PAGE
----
Coca Cola does some thinking outside the bottle

It’s been a couple of years since Coca Cola launched their “Where will happiness strike next” campaign in the Philippines. So why are we even mentioning it? In the spirit of the holidays and true involvement, the beverage giant did something quite impressive.


Coca Cola Philippines’ 2011 campaign: “Where will happiness strike next”

In November, Typhoon Haiyan made landfall in the Philippines and wreaked havoc. Shortly after, Coke offered $2.5m in aid (in cash and kind) to support the relief and recovery effort. And three days later, they suspended their advertising budget in the country – an undisclosed amount that would be used to support the much-needed rebuilding project instead.

With aid pouring in from countries, governments, and other businesses across the globe, what makes Coke so different? Cultural immersion, brand ownership, and authenticity.

On brand ownership & authenticity

Everyone knows that Coke has done a brilliant job on brand ownership. Just check out their website and you’ll see that they have found a way to move away from just “selling” a product to fitting into peoples’ real lives as they are lived.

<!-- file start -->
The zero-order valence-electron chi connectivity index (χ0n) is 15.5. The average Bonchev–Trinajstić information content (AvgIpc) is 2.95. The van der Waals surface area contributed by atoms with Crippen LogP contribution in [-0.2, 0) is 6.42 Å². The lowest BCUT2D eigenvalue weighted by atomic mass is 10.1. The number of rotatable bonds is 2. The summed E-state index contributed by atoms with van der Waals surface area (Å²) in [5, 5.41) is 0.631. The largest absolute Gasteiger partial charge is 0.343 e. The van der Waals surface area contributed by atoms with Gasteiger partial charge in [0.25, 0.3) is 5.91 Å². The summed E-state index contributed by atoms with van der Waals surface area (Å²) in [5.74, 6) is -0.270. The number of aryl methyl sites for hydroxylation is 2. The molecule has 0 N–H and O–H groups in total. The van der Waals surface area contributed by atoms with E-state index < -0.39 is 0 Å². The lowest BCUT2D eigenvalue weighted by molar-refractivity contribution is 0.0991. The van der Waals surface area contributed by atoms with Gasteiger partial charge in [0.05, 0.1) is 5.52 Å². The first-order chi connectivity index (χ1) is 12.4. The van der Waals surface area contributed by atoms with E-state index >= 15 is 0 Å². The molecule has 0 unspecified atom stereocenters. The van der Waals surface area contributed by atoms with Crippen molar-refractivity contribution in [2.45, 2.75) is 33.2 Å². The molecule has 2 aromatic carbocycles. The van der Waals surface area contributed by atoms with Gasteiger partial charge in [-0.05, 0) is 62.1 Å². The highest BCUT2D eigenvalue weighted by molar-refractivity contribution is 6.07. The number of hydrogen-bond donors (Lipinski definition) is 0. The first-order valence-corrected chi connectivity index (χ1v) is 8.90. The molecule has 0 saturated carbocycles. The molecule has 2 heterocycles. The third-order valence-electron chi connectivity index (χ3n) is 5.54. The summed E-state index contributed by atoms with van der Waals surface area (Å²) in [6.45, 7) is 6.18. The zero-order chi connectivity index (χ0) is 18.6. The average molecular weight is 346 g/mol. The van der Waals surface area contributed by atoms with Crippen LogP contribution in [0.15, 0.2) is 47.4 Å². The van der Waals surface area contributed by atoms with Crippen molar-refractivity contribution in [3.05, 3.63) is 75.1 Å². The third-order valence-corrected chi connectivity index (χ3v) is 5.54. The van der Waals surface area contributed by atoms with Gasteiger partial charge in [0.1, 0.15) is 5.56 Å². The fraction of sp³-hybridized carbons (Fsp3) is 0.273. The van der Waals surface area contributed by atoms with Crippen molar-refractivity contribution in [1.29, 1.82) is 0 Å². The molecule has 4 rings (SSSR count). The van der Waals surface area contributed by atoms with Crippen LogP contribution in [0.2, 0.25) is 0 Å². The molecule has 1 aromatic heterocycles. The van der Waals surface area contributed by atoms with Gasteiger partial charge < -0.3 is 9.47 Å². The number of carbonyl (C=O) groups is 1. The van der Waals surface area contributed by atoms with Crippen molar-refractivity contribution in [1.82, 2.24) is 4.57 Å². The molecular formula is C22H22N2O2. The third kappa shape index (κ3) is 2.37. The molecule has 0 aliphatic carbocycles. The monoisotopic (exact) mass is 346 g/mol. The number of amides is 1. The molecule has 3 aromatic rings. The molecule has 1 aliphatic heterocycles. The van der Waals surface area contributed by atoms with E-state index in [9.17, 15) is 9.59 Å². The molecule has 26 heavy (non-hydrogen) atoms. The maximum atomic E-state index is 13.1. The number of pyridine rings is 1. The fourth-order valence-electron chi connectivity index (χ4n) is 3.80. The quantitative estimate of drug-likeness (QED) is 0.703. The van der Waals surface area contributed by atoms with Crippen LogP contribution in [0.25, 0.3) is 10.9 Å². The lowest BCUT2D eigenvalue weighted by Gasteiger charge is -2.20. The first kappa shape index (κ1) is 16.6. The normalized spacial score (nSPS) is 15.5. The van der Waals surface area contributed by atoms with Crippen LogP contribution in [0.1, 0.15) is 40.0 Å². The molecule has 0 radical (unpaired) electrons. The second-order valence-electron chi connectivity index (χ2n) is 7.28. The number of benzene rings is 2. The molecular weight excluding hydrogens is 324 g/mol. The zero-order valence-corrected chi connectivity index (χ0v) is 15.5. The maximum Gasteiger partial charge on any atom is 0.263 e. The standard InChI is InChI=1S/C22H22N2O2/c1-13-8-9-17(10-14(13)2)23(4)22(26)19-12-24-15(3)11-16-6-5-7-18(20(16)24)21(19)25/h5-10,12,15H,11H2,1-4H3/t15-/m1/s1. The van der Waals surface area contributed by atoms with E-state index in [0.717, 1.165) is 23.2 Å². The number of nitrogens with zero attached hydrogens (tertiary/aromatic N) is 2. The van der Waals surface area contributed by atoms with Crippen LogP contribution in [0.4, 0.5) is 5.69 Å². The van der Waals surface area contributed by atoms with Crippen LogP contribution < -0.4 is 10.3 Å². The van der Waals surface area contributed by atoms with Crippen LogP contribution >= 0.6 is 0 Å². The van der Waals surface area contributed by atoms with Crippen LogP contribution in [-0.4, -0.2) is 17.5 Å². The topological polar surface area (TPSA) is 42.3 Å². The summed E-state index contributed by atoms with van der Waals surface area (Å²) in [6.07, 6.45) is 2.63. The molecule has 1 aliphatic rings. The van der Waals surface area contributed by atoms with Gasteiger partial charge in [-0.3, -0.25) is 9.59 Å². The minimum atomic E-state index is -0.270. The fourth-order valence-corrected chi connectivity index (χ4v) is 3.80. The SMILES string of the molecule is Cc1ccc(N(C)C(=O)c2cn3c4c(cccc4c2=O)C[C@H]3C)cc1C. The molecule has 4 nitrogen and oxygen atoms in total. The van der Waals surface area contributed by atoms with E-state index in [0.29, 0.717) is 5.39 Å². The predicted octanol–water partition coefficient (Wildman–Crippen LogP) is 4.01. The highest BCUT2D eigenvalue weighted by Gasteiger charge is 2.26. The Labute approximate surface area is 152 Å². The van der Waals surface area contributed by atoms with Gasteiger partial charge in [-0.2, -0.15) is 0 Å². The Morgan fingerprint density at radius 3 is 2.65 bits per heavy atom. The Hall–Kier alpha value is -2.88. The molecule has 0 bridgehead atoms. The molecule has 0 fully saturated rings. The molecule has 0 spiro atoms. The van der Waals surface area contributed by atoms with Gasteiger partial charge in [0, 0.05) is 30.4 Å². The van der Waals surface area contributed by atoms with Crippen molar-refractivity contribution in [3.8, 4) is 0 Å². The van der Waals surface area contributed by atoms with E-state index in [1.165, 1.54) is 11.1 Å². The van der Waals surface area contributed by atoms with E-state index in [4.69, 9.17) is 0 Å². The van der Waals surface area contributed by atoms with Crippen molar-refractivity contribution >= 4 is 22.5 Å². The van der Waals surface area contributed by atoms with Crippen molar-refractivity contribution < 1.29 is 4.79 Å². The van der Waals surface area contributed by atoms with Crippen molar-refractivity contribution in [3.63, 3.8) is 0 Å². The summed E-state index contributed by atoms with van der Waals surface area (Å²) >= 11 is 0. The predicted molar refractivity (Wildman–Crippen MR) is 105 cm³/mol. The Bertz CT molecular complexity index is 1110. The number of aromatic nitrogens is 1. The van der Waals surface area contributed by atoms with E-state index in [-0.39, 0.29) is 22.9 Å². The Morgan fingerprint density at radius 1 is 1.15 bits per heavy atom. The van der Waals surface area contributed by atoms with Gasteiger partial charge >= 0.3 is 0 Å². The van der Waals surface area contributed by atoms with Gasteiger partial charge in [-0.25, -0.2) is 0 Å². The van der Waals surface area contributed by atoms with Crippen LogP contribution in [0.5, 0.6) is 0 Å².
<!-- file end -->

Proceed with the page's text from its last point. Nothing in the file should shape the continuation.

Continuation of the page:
The Philippines is one of their most profitable markets (where they achieved 8 per cent year-on-year growth in 2012 and claims to sell more than 500 million cases of the brown fizzy drink a year). And if you dig a little deeper, you realize that the brand is already woven into the fabric of Filipino society (their first Asian bottling operations launched in the Philippines in 1912) and that their involvement in the life of the Filipino people goes back much further.

To some, the budget suspension and donation could be interpreted as a marketing gimmick likely to see a return on investment just from the positive publicity generated from such a gesture. However, others see it as Coke making good on their obligation – they have a substantial number of employees in the country, many of whom were displaced after the typhoon.


Micro businesses are the backbone of the Philippine economy and Coke knows that

Many of the micro businesses in the country have been disrupted over the last month and can do with as much help as they can get. So, when Coca Cola (or any brand that’s meaningfully integrated into the lives, culture, and social fabric of their markets) lends a hand and shows empathy, they do ultimately help themselves… but it is done genuinely and seems like a helping hand from a friend rather than a giant corporation.

What are you doing to maintain authenticity and elevate your brand ownership?

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